Student wins major award with mobile music app
“I am an MA student in New Media, set to graduate in December 2018. Our company, Yatatoy, is a bit unique. It’s more of a creative collective than a company company.
Lucas Zanotto, the founder of Yatatoy and myself were both working on another project for Hello Ruby, which I also just wrote my MA thesis about.
We worked on Bandimal for all of 2017 and released it in November. It’s a music composer for kids. You can set up a drum loop, swipe through animals to change instruments, compose melodies, change loop speeds and add effects. Kids like the animal animations that change as they make music. We tried to make the app super easy and fun for kids to use.
Our audio wizard, Ulrich Troyer, would design, compose and produce the music system and samples in Vienna. Lucas and I both worked in Helsinki. Lucas created, illustrated and animated the animals while collaborating with Ulrich to get the stylization of the instruments correct. Lucas and I would collaborate on the app design and user experience, and I would build the app. Bandimal was programmed using Apple’s native technologies.
Now we got this prize! The Apple Design Awards is an annual award ceremony, held at their yearly WWDC developer conference that celebrates great-quality apps. Essentially, they give an award to the ten best apps of the year, in their view. It’s arguably the biggest and most meaningful award you can get in the mobile business.
The awards ceremony was intense. On the first day they gave me a guest pass, and I was seated in the front during the keynote talks. Then when the awards ceremony part started, we got called up onstage as the first app to be awarded. The rest of the conference was incredible: I had interviews with media, I got to meet Apple executives at a special champagne reception, but people also came up and congratulated me out of the blue.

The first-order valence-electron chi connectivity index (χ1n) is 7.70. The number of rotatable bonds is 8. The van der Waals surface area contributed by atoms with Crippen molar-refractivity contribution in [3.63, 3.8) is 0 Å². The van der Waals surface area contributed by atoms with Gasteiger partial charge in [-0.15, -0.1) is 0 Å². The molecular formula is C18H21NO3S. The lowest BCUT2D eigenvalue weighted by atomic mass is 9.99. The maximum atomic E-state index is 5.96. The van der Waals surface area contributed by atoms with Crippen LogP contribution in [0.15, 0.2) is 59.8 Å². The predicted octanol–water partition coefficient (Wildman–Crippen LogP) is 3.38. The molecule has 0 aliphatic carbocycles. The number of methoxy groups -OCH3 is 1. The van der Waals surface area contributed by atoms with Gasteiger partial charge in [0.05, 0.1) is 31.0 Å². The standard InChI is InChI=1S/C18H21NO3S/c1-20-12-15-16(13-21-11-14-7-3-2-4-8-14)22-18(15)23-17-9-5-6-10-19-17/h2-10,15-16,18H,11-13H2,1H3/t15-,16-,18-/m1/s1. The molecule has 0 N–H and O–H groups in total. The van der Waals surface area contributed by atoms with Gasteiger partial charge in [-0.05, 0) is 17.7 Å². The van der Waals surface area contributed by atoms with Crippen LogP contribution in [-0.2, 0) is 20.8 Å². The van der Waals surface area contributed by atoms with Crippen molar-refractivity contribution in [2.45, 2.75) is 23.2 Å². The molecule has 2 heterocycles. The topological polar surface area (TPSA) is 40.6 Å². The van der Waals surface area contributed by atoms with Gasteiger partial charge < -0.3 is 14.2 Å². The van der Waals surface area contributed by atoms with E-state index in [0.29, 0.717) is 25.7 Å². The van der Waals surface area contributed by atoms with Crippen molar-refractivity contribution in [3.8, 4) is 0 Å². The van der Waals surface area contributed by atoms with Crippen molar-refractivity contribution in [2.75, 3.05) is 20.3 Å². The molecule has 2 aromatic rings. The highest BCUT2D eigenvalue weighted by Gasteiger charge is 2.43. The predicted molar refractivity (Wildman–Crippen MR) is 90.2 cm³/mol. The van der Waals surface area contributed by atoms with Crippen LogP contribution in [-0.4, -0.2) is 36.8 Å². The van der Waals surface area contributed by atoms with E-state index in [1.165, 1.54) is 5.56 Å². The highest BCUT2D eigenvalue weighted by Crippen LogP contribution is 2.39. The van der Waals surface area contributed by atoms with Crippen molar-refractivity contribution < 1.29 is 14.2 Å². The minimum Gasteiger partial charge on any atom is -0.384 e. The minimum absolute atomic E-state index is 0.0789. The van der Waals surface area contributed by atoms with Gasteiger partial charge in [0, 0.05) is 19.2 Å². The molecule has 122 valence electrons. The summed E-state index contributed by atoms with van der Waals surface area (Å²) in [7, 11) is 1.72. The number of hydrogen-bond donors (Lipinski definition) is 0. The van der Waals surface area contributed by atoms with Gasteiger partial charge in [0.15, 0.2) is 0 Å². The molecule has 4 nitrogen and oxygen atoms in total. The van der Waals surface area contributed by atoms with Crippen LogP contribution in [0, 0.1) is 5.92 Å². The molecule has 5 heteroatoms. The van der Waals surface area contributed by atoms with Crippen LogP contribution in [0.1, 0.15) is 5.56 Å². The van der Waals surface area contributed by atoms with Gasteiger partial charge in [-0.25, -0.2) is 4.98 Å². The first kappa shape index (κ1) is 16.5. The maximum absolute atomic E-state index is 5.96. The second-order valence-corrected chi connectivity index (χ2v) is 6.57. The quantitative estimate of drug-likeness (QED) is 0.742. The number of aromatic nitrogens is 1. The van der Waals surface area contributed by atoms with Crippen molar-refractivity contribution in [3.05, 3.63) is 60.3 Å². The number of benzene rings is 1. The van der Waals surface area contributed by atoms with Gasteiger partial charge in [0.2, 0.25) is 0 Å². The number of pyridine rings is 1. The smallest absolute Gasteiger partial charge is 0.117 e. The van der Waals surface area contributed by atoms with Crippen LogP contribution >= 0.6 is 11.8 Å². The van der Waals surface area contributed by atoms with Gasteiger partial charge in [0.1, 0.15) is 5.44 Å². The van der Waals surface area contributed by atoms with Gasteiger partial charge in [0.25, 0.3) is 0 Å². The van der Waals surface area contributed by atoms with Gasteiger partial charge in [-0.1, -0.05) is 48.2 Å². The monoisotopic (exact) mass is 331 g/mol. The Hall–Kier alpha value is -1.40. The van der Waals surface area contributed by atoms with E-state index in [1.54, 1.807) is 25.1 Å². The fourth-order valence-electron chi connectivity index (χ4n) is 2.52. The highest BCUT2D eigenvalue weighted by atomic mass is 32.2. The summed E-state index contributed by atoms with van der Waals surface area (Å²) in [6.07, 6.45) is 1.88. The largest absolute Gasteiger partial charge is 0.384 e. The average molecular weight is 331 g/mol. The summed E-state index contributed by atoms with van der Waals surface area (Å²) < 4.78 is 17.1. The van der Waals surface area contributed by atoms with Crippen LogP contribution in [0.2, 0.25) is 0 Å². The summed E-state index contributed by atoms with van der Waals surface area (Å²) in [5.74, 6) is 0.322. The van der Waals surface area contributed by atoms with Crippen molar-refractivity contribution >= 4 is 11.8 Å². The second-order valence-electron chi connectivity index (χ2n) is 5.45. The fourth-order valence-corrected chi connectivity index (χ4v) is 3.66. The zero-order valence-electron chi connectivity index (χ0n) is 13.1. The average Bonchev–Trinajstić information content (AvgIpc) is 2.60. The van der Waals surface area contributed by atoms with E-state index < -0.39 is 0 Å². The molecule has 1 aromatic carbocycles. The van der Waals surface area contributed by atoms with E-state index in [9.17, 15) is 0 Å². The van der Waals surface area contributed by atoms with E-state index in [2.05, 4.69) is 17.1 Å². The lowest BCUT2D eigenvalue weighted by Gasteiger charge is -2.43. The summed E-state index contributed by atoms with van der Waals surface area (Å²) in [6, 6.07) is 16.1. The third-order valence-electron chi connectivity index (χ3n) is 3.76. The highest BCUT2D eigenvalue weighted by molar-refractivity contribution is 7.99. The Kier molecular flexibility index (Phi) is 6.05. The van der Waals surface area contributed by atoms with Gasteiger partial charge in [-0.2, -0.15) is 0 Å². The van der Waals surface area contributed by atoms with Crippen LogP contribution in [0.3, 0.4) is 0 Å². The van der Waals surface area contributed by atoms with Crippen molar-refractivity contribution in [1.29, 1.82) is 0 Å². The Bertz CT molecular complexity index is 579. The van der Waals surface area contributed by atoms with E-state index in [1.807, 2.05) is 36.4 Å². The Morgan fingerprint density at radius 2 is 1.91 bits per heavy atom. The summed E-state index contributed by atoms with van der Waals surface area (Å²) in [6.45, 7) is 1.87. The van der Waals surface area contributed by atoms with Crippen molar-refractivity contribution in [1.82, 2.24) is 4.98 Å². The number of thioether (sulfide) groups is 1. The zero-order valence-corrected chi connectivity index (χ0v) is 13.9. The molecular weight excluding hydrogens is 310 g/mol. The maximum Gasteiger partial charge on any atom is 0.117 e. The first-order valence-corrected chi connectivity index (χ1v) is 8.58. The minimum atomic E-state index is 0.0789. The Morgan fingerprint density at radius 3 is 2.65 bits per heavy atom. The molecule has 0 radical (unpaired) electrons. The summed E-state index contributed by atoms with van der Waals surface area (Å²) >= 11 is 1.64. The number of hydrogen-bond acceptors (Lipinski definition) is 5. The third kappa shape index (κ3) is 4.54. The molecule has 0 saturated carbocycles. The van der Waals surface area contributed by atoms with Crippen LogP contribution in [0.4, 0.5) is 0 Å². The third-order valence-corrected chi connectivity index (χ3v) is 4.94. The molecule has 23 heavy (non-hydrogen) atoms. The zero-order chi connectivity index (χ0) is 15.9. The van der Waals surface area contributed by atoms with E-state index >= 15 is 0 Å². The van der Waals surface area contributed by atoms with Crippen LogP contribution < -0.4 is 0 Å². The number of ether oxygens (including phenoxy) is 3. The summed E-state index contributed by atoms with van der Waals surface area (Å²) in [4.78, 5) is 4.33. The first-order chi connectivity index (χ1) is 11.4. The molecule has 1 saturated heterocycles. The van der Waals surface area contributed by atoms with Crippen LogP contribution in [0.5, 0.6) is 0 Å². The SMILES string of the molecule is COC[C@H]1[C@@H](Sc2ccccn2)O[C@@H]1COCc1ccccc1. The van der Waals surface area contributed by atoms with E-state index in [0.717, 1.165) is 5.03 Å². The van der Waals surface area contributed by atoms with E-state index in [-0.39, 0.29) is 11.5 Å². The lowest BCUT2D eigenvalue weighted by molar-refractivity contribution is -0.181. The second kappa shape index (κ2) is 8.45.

Afterwards, it was the most popular app in Finland, and number 1 in the Kids category in around 60 countries and top 10 of all apps in 25 countries.
The success of Finland in app or game development has something to do with our background in technology and mobile phones, I believe. There is a basic understanding about what people need in the mobile space, what is practical and pragmatic. Also, I believe Nordic minimalism in design plays a role in this success, especially the light aesthetic touch that is common.
In the Finnish psyche there is a certain quirkiness and underdog mentality, and I think that also adds a bit of creativity to what we do. Also, we are a small country and circles here are small; you could almost say everyone knows everybody else. It’s easy to connect with people and get things done.
I believe the way forward is to embrace openness in a completely new way. The tech scene in San Francisco has done that already, they’ve gotten past wanting to keep things to themselves. The old way of thinking was: be careful how much training you give your employee, they might learn too much and leave you. Don’t talk to competitors because you might give away secrets.
When I was working in San Francisco and we came across a technology that was especially useful, we would just call the CEO of the company and go out to lunch with him. Then we would ask directly for help integrating it into our own system. I think openness is the way forward.”
Text: Lucas Millheim. Photo: Yatatoy.
This article is published in the Aalto University Magazine issue 23 (issuu.com), October 2018.